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From Childhood Onward, Spirituality Shapes Our Self-Esteem

by Anneli RufusJuly 01, 2015
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Some children aren't spiritually inclined, but many are. Is this because their tender, innocent awe for all things alive and imagined hasn't yet been trounced by trauma, teasing and/or adult logic? Is it because angels, deities and saints are magical beings on par with elves, fairies, imaginary friends and Queen Elsa of Arendelle? Is it because their memories of past lives still feel fresh? Is it because it is the nature of the young, for better or worse, simply to believe?

Here's a tragic truth about those first metaphysical flashes: As soon as children start discussing with others—adults, or even peers—those deeply personal, intensely sacred moments, zzzap! Those moments cease being entirely their own and run the risk of being defined, interpreted, scorned and/or forbidden.

Harsh words, laughter, fear or prejudice can shatter that intimate, shooting-sparks connectedness a child felt with a hummingbird, a poem or the sea.

Yet long before children encounter the word "spirituality," their brushes with it shape their senses of identity and self-esteem. Their experiences, in their pre-judgment purity, convey a sense of welcome, of belonging not just to the seen world but to others beyond. Having those special moments questioned or condemned tells kids they've failed to follow—or wilfully broken—holy rules: in other words, they've failed. Or sinned.

Children are typically told that their families follow a certain faith, that this faith is synonymous with whom they are.

Talk about a mega-assumption.

To adults who make such assumptions, whether or not this identity-by-association suits a child's own spiritual tendencies is immaterial.

I was told not only We are Jews, thus YOU'RE a Jew but We are Orthodox.

This was problematic in many ways. First of all, Orthodox Judaism is a deep commitment whose mandated practices are plainly visible to the naked eye.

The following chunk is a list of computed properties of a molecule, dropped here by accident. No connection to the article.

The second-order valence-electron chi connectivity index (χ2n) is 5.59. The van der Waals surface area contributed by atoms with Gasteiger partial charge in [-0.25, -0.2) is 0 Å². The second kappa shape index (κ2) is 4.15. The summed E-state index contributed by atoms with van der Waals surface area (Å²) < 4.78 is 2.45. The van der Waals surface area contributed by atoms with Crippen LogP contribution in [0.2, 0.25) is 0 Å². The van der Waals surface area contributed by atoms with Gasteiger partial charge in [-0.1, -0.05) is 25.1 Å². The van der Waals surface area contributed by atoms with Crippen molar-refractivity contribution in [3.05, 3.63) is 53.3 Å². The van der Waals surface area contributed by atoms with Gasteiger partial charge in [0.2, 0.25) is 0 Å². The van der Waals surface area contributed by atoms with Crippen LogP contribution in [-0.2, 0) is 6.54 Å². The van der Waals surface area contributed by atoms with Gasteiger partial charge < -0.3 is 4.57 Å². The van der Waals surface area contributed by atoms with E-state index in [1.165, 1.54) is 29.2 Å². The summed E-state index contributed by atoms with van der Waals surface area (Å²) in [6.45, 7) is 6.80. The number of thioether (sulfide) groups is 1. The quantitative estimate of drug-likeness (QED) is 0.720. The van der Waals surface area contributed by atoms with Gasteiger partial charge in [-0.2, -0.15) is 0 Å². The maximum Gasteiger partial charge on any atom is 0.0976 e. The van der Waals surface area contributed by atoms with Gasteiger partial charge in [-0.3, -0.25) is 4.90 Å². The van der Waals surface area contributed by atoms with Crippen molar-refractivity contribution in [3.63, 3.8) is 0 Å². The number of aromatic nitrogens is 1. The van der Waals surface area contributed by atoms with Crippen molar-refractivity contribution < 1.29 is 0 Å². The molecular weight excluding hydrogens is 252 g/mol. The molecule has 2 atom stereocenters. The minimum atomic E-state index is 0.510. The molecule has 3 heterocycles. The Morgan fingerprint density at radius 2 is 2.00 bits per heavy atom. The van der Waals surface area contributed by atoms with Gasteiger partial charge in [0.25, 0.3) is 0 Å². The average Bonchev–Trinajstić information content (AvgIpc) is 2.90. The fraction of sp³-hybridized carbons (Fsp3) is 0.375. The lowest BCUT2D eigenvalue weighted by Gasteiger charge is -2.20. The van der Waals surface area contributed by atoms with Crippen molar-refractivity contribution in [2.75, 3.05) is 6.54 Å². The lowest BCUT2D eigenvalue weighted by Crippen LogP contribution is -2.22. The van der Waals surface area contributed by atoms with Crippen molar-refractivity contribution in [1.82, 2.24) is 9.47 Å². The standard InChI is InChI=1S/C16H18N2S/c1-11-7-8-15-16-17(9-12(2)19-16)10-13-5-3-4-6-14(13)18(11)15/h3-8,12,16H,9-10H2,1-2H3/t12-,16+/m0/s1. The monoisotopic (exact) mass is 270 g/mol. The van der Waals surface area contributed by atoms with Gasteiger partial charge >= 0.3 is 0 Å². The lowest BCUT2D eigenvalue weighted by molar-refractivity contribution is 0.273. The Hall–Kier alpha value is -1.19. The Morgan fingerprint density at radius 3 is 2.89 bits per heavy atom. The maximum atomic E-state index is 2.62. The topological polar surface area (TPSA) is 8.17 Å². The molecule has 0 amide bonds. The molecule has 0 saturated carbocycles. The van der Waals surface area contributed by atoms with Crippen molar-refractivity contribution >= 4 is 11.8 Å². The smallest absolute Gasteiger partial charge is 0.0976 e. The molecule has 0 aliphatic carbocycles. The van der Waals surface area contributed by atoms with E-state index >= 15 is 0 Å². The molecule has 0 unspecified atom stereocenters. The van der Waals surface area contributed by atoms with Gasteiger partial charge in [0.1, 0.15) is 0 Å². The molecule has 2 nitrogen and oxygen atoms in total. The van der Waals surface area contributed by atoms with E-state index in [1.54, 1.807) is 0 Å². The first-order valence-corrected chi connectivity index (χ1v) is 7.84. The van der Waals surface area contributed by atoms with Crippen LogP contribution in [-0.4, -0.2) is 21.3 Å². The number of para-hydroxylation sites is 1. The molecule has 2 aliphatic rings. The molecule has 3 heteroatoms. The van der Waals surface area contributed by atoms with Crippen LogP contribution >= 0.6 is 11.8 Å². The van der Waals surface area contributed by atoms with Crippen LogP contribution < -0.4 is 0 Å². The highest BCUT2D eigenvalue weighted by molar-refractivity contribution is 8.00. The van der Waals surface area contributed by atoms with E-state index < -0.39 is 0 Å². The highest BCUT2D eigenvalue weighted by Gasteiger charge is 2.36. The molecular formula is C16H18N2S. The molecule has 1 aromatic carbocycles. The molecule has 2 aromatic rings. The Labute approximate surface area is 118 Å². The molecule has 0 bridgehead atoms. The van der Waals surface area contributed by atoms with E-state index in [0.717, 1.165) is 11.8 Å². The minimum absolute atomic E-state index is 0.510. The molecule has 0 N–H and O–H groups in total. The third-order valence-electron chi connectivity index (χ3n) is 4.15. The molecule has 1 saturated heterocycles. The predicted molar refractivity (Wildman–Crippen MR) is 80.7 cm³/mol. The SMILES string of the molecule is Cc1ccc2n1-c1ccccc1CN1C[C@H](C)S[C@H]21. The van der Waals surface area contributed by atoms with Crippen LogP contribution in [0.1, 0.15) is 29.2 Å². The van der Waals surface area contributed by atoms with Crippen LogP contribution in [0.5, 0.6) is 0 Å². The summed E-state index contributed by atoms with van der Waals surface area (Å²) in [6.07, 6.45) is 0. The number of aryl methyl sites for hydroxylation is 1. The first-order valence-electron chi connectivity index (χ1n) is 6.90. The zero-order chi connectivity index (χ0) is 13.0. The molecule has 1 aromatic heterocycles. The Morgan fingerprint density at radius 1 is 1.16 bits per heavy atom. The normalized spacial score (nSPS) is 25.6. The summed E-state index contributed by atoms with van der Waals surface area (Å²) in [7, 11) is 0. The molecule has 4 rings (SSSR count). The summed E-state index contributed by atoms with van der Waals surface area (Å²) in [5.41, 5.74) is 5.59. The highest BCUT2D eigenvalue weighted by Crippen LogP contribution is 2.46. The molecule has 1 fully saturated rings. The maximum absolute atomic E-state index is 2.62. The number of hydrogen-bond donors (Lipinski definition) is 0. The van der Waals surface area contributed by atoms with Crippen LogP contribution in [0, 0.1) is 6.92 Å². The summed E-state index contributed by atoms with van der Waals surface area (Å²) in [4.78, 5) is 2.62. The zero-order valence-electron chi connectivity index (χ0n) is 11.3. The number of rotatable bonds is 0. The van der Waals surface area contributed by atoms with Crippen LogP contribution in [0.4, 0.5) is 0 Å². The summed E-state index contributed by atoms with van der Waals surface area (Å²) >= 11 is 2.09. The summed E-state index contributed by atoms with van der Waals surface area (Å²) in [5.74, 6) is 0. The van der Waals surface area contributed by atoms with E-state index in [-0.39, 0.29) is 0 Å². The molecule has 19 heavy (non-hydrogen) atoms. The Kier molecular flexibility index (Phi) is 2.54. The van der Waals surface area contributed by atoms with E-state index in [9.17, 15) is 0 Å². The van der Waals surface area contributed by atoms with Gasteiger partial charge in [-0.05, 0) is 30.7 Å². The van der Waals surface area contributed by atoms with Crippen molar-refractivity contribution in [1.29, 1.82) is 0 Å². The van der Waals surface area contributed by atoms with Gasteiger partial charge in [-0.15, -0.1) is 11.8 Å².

But our family didn't follow these practices—in terms of clothing, hair or prayer. We didn't keep the Sabbath. Our sole Orthodox-ism was two separate sets of kitchenware: one for dairy foods, one for meat. But we also had a secret third set, which we used for pork chow mein and shrimp fried rice.

Mom said: Always remember this: What divides you from other Jews is that you're Orthodox. What divides you from everyone else is that you're a Jew. Wherever Jews go, they're hated. Have a nice day!

Very few Jews lived in my hometown. I started school feeling automatically, inescapably excluded and loathed.

Meanwhile, I knew almost nothing of Judaism. I was never taught Hebrew. We didn't belong to a synagogue. I understood God as a terrifying codger who killed people, including my friend's cancer-stricken little sister and soldiers in Vietnam, because they'd purposely or accidentally disobeyed Him. Some he just slew randomly. On whims.

Judaism, as embodied by my family, represented to me neither fellowship nor mystery nor joy.

Other things did.

I was a highly spiritual child, certain that ghosts roamed and that plants and stones had souls. Historic sites transported me into shuddery, where's-my-lasso reveries. I sensed the sorrows and terrors of passing strangers, and believed that birds spoke to me. Otherworldly forces were afoot, I thought, but not one monumental God.

It's taken me most of a lifetime to reclaim the honest awe I felt at four. I respect the power, beauty and history of Judaism, but it is not me.

Be careful what you tell kids about their spirituality. Ask open-minded questions. Let them answer as, and if, they wish. Assume nothing. Birds might actually speak to them.


Anneli Rufus’ latest work, Unworthy: How to Stop Hating Yourself, was released by Tarcher Penguin in May 2014 and continues this path, addressing self-esteem.


This entry is tagged with:
Low Self-Esteem

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